See also: poëtry

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From Middle English poetrye, poetrie, a borrowing from Old French pöeterie, pöetrie, from Medieval Latin poētria, from poēta (poet), from Ancient Greek ποιητής (poiētḗs, poet; author; maker). Displaced native Old English lēoþcræft.

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Noun edit

poetry (usually uncountable, plural poetries)

  1. Literature composed in verse or language exhibiting conscious attention to patterns and rhythm.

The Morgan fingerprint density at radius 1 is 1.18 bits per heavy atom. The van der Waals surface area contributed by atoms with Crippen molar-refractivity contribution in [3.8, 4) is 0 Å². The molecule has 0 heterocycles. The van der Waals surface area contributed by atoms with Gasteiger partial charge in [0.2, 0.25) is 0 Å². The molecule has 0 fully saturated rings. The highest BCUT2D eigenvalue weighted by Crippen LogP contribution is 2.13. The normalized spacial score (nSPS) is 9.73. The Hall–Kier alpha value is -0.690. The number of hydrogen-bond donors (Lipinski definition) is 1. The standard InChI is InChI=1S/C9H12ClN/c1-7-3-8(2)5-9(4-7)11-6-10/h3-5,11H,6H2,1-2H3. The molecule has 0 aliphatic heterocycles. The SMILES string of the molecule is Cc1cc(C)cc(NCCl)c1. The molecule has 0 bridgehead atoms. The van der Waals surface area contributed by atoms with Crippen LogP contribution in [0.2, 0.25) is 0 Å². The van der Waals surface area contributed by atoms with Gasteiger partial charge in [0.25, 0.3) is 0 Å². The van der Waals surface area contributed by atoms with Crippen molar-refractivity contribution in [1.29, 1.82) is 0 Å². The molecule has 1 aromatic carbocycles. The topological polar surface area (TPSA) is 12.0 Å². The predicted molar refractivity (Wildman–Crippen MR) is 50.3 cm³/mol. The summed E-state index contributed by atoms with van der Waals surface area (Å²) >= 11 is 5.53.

Synonyms: (archaic) poesy, verse
    Antonym: prose
  2. A poet's literary production.
  3. (figurative) An artistic quality that appeals to or evokes the emotions, in any medium; something having such a quality.
    That 'Swan Lake' choreography is poetry in motion, fitting the musical poetry of Tchaikovski's divine score well beyond the literary inspiration.

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